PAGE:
“There is no peace without justice,” she wrote. “There is no human rights without freedoms of speech and of assembly.”
There is another factor here as well, one that I’ve written about before. The power of the global movement to empower women has grown via the networked world. It has leveled the playing field, and provided a platform for a faster track to equality. It is a network that shares powerful voices freely and respectfully, even amidst political disagreement.
Mu Sochua’s story is a striking one. After 18 years in exile (she was sent away by here parents as a teenager in the violent 1970s), Mu returned to Cambodia in 1989 and served as adviser on women’s affairs to the prime minister, was elected to the national assembly and was minister of women’s and a veterans’ affairs from 1998 to 2004, a position she relinquished to join the Sam Rainsy Party, the leading opposition party in Cambodia.
In 2002 she mobilized 12,000 women candidates to run for commune elections, with over 900 women winning and still actively promoting the women’s agenda at the grass-roots level. In that same year she helped create and pass the Prevention of Domestic Violence Bill, which imposes severe penalties on marital rape and abuse of minors. Her work in Cambodia also includes campaigns with men to end domestic violence and the spread of HIV/AIDS; working for the rights of female entrepreneurs; working for labor laws that provide fair wages and safe working conditions for female workers; and working for the development of communities for squatters with schools, health centers, sanitation, and employment.
This work put her in opposition to the government, which has taken action against her – and she remains a powerful symbol, not just in Cambodia.
“I’ve seen the power of a woman like Mu Sochua when she speaks to women from other countries,” said Disney. “She is a voice for courage and unrelenting commitment, and her voice acts to strengthen other women who find themselves in the terrifying position of having to fight their own governments for human rights and dignity.”
Within a week, Mu Sochua was arrested by the regime she opposes, charged with insurrection, and eventually released after an outcry of prominent and empowered voices. To me, it’s another moment in the ascent of loosely organized and decentralized feminist networks that are changing the landscape of social culture.
Taiwan Depends On New Apple Models, Tablet Decline Shows | 07/23/2014
In November Apple came out with its thin, light tablet the iPad Air, and a new iPad model is due in late 2014, tech media say. That leaves a year with nothing new from the Silicon Valley consumer tech icon. Some might turn their attention to Lenovo or Samsung, but not if you’re the Taiwan high-tech contracting industry. Taiwan makes 70 percent of its tablets for Apple, and the lack of an early-2014 tablet model sent shipments falling from the trees, a consultant says.
Second-quarter tablet volume in Taiwan, a world high-tech hub, hit a two-year low after declining 40% to about 22.8 million units in the first three months of 2014, data from Taiwan government-backed research firm Market Intelligence and Consulting Institute show. The value of Taiwan’s tablet shipments fell 46.6% quarter on quarter to $4.7 billion, the research institute says. It cites the “absence of new Apple products” in a July 18 report.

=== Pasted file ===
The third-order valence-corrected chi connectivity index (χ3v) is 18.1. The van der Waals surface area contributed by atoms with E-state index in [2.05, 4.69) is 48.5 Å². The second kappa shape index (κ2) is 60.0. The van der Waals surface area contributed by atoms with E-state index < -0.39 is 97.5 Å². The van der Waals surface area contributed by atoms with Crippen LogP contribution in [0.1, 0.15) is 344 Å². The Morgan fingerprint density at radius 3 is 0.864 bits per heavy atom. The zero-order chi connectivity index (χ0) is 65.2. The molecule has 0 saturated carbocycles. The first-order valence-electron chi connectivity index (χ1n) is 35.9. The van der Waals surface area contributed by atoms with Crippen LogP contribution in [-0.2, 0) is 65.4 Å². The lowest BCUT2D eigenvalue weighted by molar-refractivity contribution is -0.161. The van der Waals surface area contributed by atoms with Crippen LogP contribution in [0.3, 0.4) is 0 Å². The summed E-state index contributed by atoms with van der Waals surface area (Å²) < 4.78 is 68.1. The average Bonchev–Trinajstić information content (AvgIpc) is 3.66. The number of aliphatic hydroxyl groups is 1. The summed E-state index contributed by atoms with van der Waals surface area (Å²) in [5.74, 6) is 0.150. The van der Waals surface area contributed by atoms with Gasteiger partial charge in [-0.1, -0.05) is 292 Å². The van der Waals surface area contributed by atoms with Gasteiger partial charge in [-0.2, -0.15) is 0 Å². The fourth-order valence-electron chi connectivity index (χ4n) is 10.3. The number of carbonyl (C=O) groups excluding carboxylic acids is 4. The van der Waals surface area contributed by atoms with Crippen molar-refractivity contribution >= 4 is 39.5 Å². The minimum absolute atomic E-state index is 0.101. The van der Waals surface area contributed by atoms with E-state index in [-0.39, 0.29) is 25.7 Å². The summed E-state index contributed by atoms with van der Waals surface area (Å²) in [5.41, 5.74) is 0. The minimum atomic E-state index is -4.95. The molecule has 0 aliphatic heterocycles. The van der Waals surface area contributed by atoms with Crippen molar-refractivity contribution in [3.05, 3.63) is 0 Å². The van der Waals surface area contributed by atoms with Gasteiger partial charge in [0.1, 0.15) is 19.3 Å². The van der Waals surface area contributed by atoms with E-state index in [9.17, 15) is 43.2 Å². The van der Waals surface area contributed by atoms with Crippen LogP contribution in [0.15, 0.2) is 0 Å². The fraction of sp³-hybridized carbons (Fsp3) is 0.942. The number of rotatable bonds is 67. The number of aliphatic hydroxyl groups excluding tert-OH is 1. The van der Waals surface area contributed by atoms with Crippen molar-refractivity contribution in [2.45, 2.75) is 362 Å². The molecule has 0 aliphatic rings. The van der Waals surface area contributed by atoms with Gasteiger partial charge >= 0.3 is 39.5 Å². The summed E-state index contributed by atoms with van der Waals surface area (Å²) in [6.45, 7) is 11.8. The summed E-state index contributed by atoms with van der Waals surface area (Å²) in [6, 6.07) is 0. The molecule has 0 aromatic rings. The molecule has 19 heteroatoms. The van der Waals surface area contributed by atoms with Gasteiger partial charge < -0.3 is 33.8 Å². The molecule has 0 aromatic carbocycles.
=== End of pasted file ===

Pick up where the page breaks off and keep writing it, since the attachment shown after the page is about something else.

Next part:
Two companies, billionaire Terry Gou’s Hon Hai Precision Industry and Taipei-based contract assembler Pegatron Corp. make the bulk of Apple products sourced to Taiwan. Hon Hai relies on Apple for half its contract orders, says Jamie Wang, principal research analyst with the Gartner market research firm in Taipei. “For Foxconn, it’s a bit slow, flat to a slight drop,” Wang says. When the next iPad comes out, she says, Hon Hai shipments will rise.
Apple is wedged deep into Taiwan’s contract tablet work because it makes high-end, highly anticipated devices, which generate well-paid orders. Tablets under other brands started out cheaper and are only falling in price, leading developers to China where assembly costs less. Consumers are struggling to tell one brand from another for lack of new features, squeezing the tablet industry across non-Apple brands and the countries that assemble them. “There’s been no change in product models,” says Eric Chiou, an industry analyst with market research firm WitsView in Taipei. “The other thing is that they’re getting cheaper and cheaper.”
One chief Apple rival Lenovo makes 90% of its tablets in its home market China. Samsung relies increasingly on Vietnam for production. Non-Apple developers will spend the next year trying to grow sales with ultrabook-like tablets and large-screen models to grow sales, predicts Joen Yang, a senior industry Market Intelligence and Consulting Institute analyst. About 250 million tablets will ship this year, up a relatively weak 6.3% over 2013, she adds. “Tablet brands are expected to launch more niche products in their attempt to generate more attention and sales,” Yang says.
How Many Distributors Get Rich From Herbalife? | 07/23/2014
Herbalife LTD (NYSE:HLF) has attracted a great deal of interest on Wall Street recently on the long and the short side of the market.